Positional plagiocephaly is a common condition encountered by pediatricians and referred to pediatric subspecialty physicians such as neurosurgeons and plastic surgeons.
Sandi K. Lam MD MBA FACS and Thomas G. Luerssen MD FACS FAAP, American Academy of Pediatrics, AAP News October 27, 2016
About one in four U.S. infants has some degree of positional plagiocephaly. The incidence has increased since the Academy initiated the Back to Sleep  campaign in 1994 to prevent sudden infant death syndrome.
Due to practice variation in diagnosis and treatment paradigms for this common condition, the Joint Section on Pediatric Neurosurgery of the American Association of Neurological Surgeons and the Congress of Neurological Surgeons (CNS) sought to develop evidence-based management guidelines. A multidisciplinary task force conducted a systematic review of the literature from 1966 to October 2014 on pediatric plagiocephaly. Nearly 400 abstracts were reviewed yielding 110 articles for full review; 60 were deemed relevant.
The task force made 10 recommendations, pertaining to imaging diagnosis, repositioning, physical therapy and helmet orthoses. The guidelines are published in CNS journal Neurosurgery  and have been endorsed by the Academy. A summary PDF of the guidelines is also provided.
See more about the CNS guidelines for plagiocephaly here.
|Diagnosis and management|
|The diagnosis of positional plagiocephaly is made clinically. If it is not clear from the clinical examination, referral to an expert in cranial deformities is warranted. Imaging ultimately may be necessary in unusual cases.
CT scan is the gold standard for diagnosis of craniosynostosis and should be used sparingly in cases when the benefit of the diagnosis is worth the radiation exposure. MRI has no role in the diagnosis of positional plagiocephaly.
The management of positional skull deformation is nonsurgical and involves ruling out craniosynostosis and determining the timing and need for intervention such as physical therapy or helmet orthosis.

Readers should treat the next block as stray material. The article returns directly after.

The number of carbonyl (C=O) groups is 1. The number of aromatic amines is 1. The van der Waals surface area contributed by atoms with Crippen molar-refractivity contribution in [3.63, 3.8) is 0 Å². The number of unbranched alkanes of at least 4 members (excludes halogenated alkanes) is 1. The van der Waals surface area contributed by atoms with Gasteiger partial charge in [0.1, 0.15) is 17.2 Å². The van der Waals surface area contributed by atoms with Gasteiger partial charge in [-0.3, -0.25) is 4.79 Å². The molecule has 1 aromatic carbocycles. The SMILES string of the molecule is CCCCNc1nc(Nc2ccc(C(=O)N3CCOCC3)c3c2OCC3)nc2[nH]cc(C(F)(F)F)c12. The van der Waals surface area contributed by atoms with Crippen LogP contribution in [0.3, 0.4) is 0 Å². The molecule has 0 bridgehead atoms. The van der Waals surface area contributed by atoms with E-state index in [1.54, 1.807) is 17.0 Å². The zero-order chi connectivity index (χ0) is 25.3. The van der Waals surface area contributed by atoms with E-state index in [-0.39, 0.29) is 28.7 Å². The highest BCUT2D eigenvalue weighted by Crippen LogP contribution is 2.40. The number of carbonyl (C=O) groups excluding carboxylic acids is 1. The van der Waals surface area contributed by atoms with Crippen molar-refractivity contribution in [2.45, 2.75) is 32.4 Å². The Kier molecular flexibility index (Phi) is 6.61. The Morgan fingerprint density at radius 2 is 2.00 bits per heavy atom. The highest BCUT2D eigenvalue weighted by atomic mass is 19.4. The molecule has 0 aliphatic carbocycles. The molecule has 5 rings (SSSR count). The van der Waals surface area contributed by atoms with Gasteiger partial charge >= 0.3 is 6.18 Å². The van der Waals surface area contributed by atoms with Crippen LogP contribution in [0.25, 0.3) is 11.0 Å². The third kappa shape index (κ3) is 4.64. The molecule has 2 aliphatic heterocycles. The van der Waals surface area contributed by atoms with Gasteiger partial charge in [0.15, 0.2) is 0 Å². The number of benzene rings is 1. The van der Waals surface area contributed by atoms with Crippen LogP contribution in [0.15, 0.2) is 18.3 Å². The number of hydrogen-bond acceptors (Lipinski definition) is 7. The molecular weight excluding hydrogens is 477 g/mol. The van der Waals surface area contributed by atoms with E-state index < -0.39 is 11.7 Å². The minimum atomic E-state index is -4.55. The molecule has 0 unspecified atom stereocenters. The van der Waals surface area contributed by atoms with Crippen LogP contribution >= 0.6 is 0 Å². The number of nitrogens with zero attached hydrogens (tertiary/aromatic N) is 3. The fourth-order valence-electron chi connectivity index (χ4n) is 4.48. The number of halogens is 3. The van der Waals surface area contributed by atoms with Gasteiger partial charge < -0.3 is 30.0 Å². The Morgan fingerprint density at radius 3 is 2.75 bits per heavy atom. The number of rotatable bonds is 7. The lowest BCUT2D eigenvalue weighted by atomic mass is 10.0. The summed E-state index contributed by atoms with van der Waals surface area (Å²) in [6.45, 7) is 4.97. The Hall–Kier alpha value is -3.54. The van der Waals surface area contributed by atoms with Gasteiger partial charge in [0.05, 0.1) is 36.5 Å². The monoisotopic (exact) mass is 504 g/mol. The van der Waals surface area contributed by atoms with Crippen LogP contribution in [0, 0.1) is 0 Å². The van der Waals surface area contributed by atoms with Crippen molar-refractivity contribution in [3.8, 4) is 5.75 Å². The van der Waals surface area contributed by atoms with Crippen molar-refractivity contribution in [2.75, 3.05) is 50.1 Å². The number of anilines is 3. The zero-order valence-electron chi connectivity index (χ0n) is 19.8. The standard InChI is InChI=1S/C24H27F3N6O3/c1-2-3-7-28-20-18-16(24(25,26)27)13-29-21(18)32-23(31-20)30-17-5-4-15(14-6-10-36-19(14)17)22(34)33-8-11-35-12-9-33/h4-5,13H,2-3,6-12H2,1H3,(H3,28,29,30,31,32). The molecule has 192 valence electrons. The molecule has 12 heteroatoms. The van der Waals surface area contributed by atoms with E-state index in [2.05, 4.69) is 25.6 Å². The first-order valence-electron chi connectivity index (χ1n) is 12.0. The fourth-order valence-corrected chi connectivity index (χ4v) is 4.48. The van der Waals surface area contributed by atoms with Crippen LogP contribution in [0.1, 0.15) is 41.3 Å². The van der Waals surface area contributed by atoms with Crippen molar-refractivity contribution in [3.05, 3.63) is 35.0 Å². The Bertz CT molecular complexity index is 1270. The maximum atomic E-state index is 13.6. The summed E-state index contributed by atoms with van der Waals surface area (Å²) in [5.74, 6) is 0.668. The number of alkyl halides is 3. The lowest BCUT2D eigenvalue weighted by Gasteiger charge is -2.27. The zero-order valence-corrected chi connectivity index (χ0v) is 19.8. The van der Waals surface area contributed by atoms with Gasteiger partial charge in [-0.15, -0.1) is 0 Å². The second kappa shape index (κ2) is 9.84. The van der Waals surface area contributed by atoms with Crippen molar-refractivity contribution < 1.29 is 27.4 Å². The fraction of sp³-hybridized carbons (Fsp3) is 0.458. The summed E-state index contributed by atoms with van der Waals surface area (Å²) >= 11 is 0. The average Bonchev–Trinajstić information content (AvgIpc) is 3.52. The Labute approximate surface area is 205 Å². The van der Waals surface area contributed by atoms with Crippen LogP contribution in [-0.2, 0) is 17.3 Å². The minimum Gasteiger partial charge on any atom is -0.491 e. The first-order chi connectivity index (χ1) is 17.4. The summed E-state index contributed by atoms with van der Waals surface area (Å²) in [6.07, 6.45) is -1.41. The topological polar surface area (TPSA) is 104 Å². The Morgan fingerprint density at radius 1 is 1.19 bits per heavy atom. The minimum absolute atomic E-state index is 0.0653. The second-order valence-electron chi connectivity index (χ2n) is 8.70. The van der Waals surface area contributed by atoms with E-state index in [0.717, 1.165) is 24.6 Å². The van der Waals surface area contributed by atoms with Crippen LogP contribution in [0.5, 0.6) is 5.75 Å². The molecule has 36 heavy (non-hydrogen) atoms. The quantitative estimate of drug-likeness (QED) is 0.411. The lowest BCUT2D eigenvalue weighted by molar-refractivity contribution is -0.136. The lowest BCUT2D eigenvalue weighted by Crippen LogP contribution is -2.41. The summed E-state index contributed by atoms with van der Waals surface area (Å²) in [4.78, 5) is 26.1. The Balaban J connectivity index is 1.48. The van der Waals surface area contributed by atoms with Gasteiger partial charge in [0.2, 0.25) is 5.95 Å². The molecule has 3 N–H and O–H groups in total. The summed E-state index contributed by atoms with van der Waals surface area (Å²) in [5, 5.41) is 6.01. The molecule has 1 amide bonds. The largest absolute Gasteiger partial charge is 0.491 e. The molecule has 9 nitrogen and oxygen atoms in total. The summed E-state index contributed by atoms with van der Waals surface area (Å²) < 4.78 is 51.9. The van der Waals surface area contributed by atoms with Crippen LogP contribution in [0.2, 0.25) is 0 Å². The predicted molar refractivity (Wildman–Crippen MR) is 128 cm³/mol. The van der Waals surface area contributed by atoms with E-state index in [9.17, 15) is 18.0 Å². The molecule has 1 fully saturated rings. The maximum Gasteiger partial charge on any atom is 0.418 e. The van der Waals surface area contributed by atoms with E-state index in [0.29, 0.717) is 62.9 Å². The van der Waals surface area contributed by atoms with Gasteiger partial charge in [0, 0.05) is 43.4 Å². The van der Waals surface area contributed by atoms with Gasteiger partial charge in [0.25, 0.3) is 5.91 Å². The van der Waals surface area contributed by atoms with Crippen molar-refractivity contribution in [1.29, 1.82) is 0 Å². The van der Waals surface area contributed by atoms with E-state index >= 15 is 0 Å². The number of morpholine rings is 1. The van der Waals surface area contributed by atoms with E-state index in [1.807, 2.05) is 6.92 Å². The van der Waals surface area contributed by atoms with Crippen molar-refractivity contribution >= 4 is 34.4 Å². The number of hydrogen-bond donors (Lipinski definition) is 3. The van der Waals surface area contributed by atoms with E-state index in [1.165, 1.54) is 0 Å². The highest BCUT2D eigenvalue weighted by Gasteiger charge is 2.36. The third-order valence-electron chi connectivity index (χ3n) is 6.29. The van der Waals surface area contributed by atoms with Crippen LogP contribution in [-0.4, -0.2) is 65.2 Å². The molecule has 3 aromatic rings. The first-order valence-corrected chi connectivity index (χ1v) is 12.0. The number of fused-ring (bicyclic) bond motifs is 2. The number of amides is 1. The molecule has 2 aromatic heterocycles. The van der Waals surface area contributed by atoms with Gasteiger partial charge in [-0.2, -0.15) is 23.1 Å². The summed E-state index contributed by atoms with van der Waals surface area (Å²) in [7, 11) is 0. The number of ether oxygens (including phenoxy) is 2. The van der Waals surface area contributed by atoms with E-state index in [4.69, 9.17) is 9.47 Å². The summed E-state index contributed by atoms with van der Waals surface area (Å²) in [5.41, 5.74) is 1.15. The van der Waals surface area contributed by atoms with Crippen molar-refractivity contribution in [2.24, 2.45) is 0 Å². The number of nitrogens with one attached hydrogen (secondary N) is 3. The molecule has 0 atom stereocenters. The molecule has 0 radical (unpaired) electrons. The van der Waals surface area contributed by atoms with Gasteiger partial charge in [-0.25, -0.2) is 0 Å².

Repositioning education is effective in affording some degree of correction in virtually all infants with positional plagiocephaly. However, most studies suggest that a properly fitted helmet orthosis corrects asymmetry more rapidly and to a greater degree than repositioning. This is especially the case if the deformity is severe and if helmet therapy is applied during the appropriate period of infancy.
There are no standardized criteria regarding the measurement and quantification of deformity or the most appropriate time window in infancy for treatment of positional plagiocephaly with a helmet. In general, infants with a more severe presenting deformity and infants helmeted early in infancy tend to have better reported correction or even normalization of head shape.
The only randomized data pertaining to helmet orthosis showed no benefit of helmet therapy in the treatment of mild positional plagiocephaly. However, many have raised concerns over flawed design and execution of this randomized study. These shortcomings may contribute to the randomized data conflicting with the majority of the nonrandomized evidence.
Torticollis frequently is associated with cranial deformity. In that situation, physical therapy is an important adjunct in allowing effective repositioning to occur. Positioning pillows have been used to treat cranial deformity, but it is important to note that the Academy warns against the use of soft pillows and blankets in the safe sleeping environment.
Weighing all the evidence, it appears that the current commonly accepted management paradigm of positional plagiocephaly in infants can be justified.
Many groups use conservative therapy such as repositioning and physical therapy for treatment of mild to moderate deformity in younger infants and reserve helmet therapy for more severe deformity, especially older infants who have failed to see improvement with conservative measures.
Evidence in favor of helmet use is annotated by the lack of data regarding the extent of natural history improvement in positional plagiocephaly, the long-term effects of helmet therapy and of residual plagiocephaly, and costs associated with helmet therapy.
|Dr. Lam, an AAP candidate member, and Dr. Luerssen are members of the AAP Section on Neurological Surgery. Jordan P. Steinberg MD PhD, an AAP candidate member, and Mark M. Urata MD DDS FAAP, representing the AAP Section on Plastic Surgery, contributed to this article.|
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